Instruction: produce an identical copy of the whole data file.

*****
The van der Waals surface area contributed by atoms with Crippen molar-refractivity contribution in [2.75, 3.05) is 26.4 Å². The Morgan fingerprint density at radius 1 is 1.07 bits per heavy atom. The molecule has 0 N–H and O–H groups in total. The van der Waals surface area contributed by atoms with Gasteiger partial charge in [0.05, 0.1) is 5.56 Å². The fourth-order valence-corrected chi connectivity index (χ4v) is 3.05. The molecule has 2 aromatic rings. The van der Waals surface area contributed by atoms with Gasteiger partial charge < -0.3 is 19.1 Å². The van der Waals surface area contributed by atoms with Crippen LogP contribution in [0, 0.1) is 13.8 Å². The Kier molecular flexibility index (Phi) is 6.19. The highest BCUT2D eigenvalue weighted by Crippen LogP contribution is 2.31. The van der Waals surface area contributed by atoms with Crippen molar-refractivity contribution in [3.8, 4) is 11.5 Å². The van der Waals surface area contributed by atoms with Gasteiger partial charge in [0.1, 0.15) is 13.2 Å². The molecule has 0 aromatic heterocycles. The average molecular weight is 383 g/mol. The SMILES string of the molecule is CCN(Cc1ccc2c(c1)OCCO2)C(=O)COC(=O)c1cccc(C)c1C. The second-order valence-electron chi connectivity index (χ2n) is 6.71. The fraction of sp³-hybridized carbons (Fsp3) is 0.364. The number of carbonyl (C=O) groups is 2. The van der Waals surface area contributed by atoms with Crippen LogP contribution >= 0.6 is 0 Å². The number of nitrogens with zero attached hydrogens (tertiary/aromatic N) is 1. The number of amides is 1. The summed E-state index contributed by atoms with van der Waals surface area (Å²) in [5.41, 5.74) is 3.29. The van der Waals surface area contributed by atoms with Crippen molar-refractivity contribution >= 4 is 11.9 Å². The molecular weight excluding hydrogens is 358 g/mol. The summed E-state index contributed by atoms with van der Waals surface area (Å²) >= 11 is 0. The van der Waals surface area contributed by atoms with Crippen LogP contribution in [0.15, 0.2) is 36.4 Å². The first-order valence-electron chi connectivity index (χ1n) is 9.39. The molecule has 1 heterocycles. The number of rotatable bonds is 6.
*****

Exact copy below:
The van der Waals surface area contributed by atoms with Crippen molar-refractivity contribution in [2.75, 3.05) is 26.4 Å². The Morgan fingerprint density at radius 1 is 1.07 bits per heavy atom. The molecule has 0 N–H and O–H groups in total. The van der Waals surface area contributed by atoms with Gasteiger partial charge in [0.05, 0.1) is 5.56 Å². The fourth-order valence-corrected chi connectivity index (χ4v) is 3.05. The molecule has 2 aromatic rings. The van der Waals surface area contributed by atoms with Gasteiger partial charge < -0.3 is 19.1 Å². The van der Waals surface area contributed by atoms with Crippen LogP contribution in [0, 0.1) is 13.8 Å². The Kier molecular flexibility index (Phi) is 6.19. The highest BCUT2D eigenvalue weighted by Crippen LogP contribution is 2.31. The van der Waals surface area contributed by atoms with Crippen molar-refractivity contribution in [3.8, 4) is 11.5 Å². The van der Waals surface area contributed by atoms with Gasteiger partial charge in [0.1, 0.15) is 13.2 Å². The molecule has 0 aromatic heterocycles. The average molecular weight is 383 g/mol. The SMILES string of the molecule is CCN(Cc1ccc2c(c1)OCCO2)C(=O)COC(=O)c1cccc(C)c1C. The second-order valence-electron chi connectivity index (χ2n) is 6.71. The fraction of sp³-hybridized carbons (Fsp3) is 0.364. The number of carbonyl (C=O) groups is 2. The van der Waals surface area contributed by atoms with Crippen LogP contribution >= 0.6 is 0 Å². The number of nitrogens with zero attached hydrogens (tertiary/aromatic N) is 1. The number of amides is 1. The summed E-state index contributed by atoms with van der Waals surface area (Å²) in [5.41, 5.74) is 3.29. The van der Waals surface area contributed by atoms with Crippen molar-refractivity contribution >= 4 is 11.9 Å². The molecular weight excluding hydrogens is 358 g/mol. The summed E-state index contributed by atoms with van der Waals surface area (Å²) >= 11 is 0. The van der Waals surface area contributed by atoms with Crippen LogP contribution in [0.15, 0.2) is 36.4 Å². The first-order valence-electron chi connectivity index (χ1n) is 9.39. The molecule has 1 heterocycles. The number of rotatable bonds is 6.